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Constable candidate has long history as ‘big-time con man’

According to multiple Ohio news outlets, Nicholas Douglas, who recently qualified to run as a Democratic candidate for constable in Dallas County, has a lengthy criminal background that includes impersonating a police officer, various scams, writing bad checks and more.

According to a 2004 article by The Toledo Blade, Douglas was arrested in February of that year after stopping and questioning an off-duty police officer in Northwood.

The Blade reported that off-duty Northwood police officer Michael Wilkinson entered a local mall parking lot while test driving a vehicle on Jan. 30, 2004 when Douglas pulled him over “with several aggressive driving maneuvers,” before questioning the off-duty officer and telling him that he would be arrested for trespassing if he did not leave mall property.

Though the report notes that Douglas never claimed to be a police officer, Northwood detective Sgt. Ken Campbell stated that stopping and questioning the off-duty officer constituted impersonation.

In Wilkinson’s subsequent report, he stated that Douglas was operating a black Chevrolet Lumina equipped with various flashing lights and marked “Public Safety” on the doors, with “Chief Enforcement Agent” and “Community Response Unit” on the fenders.

The article goes on to state that Northwood police were pursuing other people that Douglas had “pulled over, threatened or otherwise accosted,” adding that police at the time had already spoken with one woman who had been ticketed by Douglas and had received witness reports of other stops.

It was also reported that two years earlier, Douglas had pleaded no contest in a Perrysburg, Ohio court to an impersonation complaint, for which he received a suspended 90-day jail sentence and two years of probation.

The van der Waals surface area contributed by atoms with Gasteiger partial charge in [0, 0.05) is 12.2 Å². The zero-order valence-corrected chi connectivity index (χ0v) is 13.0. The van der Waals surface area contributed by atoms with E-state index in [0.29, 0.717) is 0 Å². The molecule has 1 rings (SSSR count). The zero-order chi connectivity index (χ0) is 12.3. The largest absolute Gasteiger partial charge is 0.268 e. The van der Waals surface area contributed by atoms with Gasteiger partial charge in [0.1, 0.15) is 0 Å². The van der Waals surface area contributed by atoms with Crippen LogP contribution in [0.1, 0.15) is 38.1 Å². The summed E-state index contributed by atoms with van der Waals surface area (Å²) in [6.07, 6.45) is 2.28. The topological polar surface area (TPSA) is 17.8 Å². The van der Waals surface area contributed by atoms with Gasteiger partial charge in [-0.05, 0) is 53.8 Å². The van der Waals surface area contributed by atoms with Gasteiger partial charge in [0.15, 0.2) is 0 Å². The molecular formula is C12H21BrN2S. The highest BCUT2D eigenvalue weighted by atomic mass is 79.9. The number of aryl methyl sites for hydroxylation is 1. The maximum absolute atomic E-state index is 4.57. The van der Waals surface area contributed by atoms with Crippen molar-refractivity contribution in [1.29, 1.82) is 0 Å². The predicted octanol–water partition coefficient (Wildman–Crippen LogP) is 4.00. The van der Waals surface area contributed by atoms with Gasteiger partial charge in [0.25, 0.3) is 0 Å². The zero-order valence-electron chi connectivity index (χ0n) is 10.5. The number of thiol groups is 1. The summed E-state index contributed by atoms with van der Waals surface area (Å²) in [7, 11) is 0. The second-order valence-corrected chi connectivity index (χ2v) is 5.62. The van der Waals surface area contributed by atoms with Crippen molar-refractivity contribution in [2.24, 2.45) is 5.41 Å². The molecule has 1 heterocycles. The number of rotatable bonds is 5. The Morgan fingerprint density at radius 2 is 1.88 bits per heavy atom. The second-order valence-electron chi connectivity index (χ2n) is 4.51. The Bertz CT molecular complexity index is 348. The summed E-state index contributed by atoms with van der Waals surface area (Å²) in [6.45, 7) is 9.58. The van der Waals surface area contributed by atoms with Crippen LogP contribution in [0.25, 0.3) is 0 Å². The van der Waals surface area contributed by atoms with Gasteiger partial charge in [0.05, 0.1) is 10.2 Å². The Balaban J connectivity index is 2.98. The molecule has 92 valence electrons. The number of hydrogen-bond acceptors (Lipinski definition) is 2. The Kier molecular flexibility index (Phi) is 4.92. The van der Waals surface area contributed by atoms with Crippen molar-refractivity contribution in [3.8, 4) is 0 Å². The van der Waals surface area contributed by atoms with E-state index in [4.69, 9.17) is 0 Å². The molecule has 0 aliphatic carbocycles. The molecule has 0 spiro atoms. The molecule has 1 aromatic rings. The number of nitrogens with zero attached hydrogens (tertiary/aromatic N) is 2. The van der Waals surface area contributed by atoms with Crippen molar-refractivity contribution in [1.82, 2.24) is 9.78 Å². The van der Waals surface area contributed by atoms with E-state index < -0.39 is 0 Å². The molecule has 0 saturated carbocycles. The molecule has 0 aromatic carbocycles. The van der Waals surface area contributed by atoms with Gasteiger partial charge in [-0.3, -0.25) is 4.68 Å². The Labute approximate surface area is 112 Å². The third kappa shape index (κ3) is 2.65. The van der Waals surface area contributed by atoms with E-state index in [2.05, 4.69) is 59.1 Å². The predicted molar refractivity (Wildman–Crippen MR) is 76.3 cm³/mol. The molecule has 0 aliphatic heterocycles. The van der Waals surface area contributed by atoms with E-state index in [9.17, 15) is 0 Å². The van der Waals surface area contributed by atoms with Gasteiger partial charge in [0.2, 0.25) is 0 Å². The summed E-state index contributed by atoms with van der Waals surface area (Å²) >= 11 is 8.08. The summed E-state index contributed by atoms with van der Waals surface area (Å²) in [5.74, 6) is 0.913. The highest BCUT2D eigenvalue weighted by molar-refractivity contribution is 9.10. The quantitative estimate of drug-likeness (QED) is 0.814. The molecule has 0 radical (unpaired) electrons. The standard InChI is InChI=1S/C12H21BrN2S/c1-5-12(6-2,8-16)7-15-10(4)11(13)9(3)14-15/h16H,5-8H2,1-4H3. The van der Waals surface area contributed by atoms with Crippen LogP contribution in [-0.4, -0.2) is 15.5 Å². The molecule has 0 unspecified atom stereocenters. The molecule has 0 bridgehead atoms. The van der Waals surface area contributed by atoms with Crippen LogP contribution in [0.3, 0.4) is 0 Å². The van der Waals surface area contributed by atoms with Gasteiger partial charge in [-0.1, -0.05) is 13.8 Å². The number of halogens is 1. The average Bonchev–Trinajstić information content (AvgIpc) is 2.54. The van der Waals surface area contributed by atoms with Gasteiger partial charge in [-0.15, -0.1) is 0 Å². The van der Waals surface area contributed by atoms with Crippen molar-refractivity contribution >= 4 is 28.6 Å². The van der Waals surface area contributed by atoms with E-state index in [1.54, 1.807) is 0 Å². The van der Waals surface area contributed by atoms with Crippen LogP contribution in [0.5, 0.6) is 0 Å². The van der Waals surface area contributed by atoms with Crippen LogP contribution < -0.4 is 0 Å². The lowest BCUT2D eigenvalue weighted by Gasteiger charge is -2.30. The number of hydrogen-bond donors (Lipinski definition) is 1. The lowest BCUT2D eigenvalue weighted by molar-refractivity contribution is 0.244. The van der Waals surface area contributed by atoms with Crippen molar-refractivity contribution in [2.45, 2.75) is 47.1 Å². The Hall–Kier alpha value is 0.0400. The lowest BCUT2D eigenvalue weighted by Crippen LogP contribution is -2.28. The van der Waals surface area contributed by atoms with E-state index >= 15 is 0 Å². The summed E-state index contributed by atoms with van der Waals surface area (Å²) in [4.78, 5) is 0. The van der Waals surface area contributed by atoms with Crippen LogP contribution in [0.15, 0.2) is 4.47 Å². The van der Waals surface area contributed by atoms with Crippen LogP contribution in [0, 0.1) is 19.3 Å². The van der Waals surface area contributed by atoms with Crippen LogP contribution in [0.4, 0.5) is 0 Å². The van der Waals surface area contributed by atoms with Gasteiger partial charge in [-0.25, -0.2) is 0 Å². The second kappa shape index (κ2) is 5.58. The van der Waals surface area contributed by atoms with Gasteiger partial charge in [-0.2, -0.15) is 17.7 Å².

A 2009 article from WTOL 11 in Toledo following Douglas’ indictment on separate charges, entitled “Toledo police say big-time con artist is at it again,” states that Douglas conned nearly $100,000 out of victims.

The article notes that, prior to the 2009 indictment, Douglas had served 14 months in jail for taking people’s money and offering to train them to be “bounty hunters.”

During the 2009 court hearing, it was revealed that Douglas had been arrested in 2007 for writing bad checks, which were later revealed to have been used to purchase stretchers, police packs and OB-GYN kits.

Douglas was again sent to jail in the 2009 case for running up a $10,000 tab at Madison Bistro in Toledo for his wedding and never paying the bill.

The owner was one of seven people alleged to have been conned by Douglas in the nine months following his release from jail on the impersonation charge.

After leaving jail on those charges, Douglas returned to WTOL 11 headlines a year later when he was arrested on felony charges for conning two people through an online advertisement, one of which was a 20-year retired veteran of “one of the biggest police departments in the country.”

According to the article, the officer found Douglas’ name from a legitimate agency.

Douglas was offering a 12-week course in 30 different classes but wanted hundreds of dollars to be wired up front.

Despite his reservations, the officer sent the money – when he drove to the location where the training was to take place, the officer found that the classroom didn’t exist.

For his part, Douglas, who moved to Dallas County from Detroit, Michigan, contends the charges are irrelevant to his bid to serve as constable.

“Those crimes are very old,” Douglas said. “I was a young man doing wild things. I was young and dumb. I’ve lived a crime-free life for the last eight years.”

Douglas contends that many of his earlier charges were related to his business, United States Judicial Services (USJS), but the business name is not listed in any of the previously-mentioned news articles and no listing of the business could be found online.

Further, Douglas stated that many of the charges against him were dismissed, despite references in both WTOL 11 stories to time spent in jail, and that he currently has a lawsuit pending against the City of Toledo.

Though he admits that revelations about his past crimes may change voters’ perception of him, Douglas vowed to keep up his campaign and affirmed his commitment to improving Selma and Dallas County.

“I plan to work,” Douglas said. “I plan to help citizens.”

Representatives from the Dallas County Democratic Party could not be reached for comment.